algorithms are known.
2. A coloring might not exist for a given number or
registers
•
•
The solution to (1) is to use heuristics
We’ll consider later the other problem
Graph Coloring Heuristic
• Observation:
– Pick a node t with fewer than k neighbors in RIG
– Eliminate t and its edges from RIG
– If the resulting graph has a k-coloring then so does
the original graph
• Why:
– Let c1,…,cn be the colors assigned to the neighbors
of t in the reduced graph
– Since n < k we can pick some color for t that is
different from those of its neighbors
Graph Coloring Heuristic
• The following works well in practice:
– Pick a node t with fewer than k neighbors
– Put t on a stack and remove it from the RIG
– Repeat until the graph has one node
• Then start assigning colors to nodes on the
stack (starting with the last node added)
– At each step pick a color different from those
assigned to already colored neighbors
Graph Coloring Example (1)
• Start with the RIG and with k = 4:
a
b
f
Stack: {}
c
e
d
• Remove a and then d
Graph Coloring Example (2)
• Now all nodes have fewer than 4 neighbors
and can be removed: c, b, e, f
f
e
b
Stack: {d, a}
c
Graph Coloring Example (2)
• Start assigning colors to: f, e, b, c, d, a
a r2
b r3
r1 f
c r4
r2 e
d
r3
What if the Heuristic Fails?
• What if during simplification we get to a state where
all nodes have k or more neighbors ?
• Example: try to find a 3-coloring of the RIG:
a
b
f
c
e
d
What if the Heuristic Fails?
• Remove a and get stuck (as shown below)
• Pick a node as a candidate for spilling
– A spilled temporary “lives” in memory
• Assume that f is picked as a candidate
b
f
c
e
d
What if the Heuristic Fails?
• Remove f and continue the simplification
– Simplification now succeeds: b, d, e, c
b
c
e
d
What if the Heuristic Fails?
• On the assignment phase we get to the point
when we have to assign a color to f
• We hope that among the 4 neighbors of f we
use less than 3 colors  optimistic coloring
b r3
? f
c r1
r2 e
d r3
Spilling
• Since optimistic coloring failed we must spill
temporary f
• We must allocate a memory location as the home of f
– Typically this is in the current stack frame
– Call this address fa
• Before each operation that uses f, insert
f := load fa
• After each operation that defines f, insert
store f, fa
Spilling. Example.
• This is the new code after spilling f
a := b + c
d := -a
f := load fa
e := d + f
b := d + e
e := e - 1
f := 2 * e
store f, fa
f := load fa
b := f + c
Recomputing Liveness Information
• The new liveness information after spilling:
{a,c,f}
{c,d,f}
{c,d,f}
{c,f}
{c,e}
f := 2 * e
store f, fa
{c,f}
{c,f}
{b}
a := b + c
d := -a
f := load fa
e := d + f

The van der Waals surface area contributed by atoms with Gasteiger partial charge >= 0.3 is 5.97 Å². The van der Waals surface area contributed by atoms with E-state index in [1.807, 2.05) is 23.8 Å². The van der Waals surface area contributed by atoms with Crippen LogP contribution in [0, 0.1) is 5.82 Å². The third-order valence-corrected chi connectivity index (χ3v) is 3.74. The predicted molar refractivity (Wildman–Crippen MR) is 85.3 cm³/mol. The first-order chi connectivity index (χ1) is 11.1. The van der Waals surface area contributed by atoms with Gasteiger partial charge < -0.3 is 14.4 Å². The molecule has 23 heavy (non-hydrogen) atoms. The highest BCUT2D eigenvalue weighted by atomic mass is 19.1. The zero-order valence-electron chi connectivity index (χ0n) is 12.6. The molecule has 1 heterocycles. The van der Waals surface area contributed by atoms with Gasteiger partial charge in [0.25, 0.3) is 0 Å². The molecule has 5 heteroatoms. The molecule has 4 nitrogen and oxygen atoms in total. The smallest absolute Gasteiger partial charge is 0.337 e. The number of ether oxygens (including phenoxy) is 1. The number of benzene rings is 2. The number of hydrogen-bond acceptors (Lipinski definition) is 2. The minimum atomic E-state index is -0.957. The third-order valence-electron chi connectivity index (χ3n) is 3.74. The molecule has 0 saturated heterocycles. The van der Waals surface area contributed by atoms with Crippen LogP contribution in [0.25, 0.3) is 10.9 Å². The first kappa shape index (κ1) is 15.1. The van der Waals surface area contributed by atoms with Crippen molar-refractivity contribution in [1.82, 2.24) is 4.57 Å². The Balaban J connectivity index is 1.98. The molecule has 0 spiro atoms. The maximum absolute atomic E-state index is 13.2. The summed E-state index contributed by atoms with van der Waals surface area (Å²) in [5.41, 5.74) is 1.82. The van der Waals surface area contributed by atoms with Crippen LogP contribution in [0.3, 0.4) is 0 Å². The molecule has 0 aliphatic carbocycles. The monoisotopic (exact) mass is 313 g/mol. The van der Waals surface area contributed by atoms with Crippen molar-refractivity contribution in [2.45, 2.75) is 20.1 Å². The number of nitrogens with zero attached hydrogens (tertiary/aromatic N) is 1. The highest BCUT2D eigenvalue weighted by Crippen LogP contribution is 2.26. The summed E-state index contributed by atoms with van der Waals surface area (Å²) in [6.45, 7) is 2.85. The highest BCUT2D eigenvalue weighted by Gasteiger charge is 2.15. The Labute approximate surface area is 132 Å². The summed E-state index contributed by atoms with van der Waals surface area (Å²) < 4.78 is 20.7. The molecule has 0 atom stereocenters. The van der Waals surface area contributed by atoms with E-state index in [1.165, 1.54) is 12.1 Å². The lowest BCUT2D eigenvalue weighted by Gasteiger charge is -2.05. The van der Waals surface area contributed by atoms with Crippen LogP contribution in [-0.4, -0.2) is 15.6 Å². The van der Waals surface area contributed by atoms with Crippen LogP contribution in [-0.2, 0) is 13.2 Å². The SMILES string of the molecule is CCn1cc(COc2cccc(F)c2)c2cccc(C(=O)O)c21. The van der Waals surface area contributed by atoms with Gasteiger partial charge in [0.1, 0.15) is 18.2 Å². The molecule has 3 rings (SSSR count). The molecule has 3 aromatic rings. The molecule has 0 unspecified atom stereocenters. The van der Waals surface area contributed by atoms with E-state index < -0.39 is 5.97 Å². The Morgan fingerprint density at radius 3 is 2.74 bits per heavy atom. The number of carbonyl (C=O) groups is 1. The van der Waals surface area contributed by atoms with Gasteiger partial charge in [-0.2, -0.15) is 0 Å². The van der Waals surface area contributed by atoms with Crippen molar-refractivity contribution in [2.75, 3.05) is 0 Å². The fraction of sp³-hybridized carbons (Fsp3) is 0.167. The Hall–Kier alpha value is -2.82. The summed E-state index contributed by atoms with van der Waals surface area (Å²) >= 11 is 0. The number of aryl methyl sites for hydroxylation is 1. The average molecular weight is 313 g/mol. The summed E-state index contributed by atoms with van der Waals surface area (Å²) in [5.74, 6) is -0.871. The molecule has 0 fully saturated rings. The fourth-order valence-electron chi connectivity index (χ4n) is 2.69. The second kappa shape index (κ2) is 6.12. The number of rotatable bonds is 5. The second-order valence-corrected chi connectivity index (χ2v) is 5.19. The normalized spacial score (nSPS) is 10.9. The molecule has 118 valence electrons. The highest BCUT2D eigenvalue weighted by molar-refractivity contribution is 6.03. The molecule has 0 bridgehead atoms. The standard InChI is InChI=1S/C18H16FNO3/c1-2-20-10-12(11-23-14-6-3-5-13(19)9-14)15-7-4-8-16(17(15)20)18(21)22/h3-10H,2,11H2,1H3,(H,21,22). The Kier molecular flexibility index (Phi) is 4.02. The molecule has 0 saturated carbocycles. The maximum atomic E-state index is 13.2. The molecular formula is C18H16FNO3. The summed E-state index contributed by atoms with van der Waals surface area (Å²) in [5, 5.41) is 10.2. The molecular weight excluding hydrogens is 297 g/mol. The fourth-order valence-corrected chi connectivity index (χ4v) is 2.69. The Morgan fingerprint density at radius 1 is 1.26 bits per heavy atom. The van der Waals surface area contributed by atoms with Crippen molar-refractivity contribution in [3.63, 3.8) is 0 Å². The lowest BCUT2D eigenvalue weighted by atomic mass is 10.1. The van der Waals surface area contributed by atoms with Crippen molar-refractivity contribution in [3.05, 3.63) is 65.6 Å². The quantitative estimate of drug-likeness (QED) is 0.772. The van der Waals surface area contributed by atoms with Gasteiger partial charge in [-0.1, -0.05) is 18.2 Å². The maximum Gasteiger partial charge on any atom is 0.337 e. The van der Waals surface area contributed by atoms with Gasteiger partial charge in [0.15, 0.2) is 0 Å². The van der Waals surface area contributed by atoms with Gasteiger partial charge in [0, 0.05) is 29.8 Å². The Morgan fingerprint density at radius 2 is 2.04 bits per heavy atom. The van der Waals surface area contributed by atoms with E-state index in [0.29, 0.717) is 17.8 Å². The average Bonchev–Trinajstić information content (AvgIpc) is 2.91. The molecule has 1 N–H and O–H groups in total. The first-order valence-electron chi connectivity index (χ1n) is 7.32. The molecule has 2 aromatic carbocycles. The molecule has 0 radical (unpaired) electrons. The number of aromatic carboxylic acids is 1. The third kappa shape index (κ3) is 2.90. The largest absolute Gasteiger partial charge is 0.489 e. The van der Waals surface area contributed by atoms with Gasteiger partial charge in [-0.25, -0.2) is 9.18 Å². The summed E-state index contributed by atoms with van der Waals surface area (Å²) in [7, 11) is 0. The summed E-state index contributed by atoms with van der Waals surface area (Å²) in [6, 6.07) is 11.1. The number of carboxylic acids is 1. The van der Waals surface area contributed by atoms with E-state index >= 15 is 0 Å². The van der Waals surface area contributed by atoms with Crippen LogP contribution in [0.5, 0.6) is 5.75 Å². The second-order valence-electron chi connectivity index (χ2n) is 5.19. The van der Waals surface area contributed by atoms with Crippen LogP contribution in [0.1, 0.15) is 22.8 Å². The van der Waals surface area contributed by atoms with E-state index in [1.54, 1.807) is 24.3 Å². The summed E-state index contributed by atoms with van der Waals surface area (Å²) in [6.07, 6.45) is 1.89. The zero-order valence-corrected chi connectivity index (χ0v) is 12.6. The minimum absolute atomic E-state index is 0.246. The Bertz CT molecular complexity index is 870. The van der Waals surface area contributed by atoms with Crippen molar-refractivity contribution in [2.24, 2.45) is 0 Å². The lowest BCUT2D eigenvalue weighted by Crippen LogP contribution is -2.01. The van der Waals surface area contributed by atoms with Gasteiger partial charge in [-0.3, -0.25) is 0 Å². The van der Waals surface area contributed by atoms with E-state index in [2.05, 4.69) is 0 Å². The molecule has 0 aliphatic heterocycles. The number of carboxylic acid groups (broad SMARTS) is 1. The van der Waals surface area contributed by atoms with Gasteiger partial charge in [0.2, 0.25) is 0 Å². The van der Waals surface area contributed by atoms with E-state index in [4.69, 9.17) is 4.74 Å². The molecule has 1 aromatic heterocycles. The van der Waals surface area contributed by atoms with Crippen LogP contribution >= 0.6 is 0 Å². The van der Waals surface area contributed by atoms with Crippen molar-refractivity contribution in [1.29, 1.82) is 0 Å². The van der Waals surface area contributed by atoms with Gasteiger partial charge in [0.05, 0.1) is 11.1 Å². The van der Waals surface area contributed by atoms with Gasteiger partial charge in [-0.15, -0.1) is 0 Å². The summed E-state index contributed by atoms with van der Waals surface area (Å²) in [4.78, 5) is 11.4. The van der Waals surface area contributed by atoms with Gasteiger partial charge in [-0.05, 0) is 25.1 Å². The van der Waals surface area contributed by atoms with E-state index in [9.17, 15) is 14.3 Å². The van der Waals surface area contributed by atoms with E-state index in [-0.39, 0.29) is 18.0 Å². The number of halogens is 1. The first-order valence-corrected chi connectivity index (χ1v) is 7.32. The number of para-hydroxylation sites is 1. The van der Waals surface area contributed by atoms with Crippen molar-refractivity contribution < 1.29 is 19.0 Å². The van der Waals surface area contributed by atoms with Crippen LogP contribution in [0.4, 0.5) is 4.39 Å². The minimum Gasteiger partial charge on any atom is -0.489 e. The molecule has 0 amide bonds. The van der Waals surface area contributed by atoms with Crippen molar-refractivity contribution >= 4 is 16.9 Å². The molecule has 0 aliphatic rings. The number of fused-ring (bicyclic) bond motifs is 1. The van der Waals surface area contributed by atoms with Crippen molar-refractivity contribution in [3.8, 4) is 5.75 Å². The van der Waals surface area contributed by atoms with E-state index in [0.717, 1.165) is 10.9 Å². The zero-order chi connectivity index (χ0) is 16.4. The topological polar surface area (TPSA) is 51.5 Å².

{c,f}
f := load fa
b := f + c
{b,c,f}
{c,d,e,f}
b := d + e
e := e - 1
{b,c,e,f}
{b}
Recomputing Liveness Information
• The new liveness information is almost as before
• f is live only
– Between a f := load fa and the next instruction
– Between a store f, fa and the preceding instructiom.
• Spilling reduces the live range of f
• And thus reduces its interferences
• Which result in fewer neighbors in RIG for f
Recompute RIG After Spilling
• The only changes are in removing some of the
edges of the spilled node
• In our case f still interferes only with c and d
• And the resulting RIG is 3-colorable
a
b
f
c
e
d
Spilling (Cont.)
• Additional spills might be required before a coloring is
found
• The tricky part is deciding what to spill
• Possible heuristics:
– Spill temporaries with most conflicts
– Spill temporaries with few definitions and uses
– Avoid spilling in inner loops
• Any heuristic is correct
Caches
1.
Compilers are very good at managing registers
–
Much better than a programmer could be
2. Compilers are not good at managing caches
1. This problem is still left to programmers
2. It is still an open question whether a compiler can do
anything general to improve performance
3. Compilers can, and a few do, perform some simple
cache optimization
Cache Optimization
• Consider the loop
for(j := 1; j < 10; j++)
for(i=1; i<1000; i++)
a[i] *= b[i]
– This program has a terrible cache
performance
• Why?
Cache Optimization (Cont.)
• Consider the program:
for(i=1; i<1000; i++)
for(j := 1; j < 10; j++)
a[i] *= b[i]
– Computes the same thing
– But with much better cache behavior
– Might actually be more than 10x faster
• A compiler can perform this optimization
– called loop interchange
Conclusions
• Register allocation is a “must have” optimization in
most compilers:
– Because intermediate code uses too many temporaries
– Because it makes a big difference in performance
• Graph coloring is a powerful register allocation
schemes
• Register allocation is more complicated for CISC
machines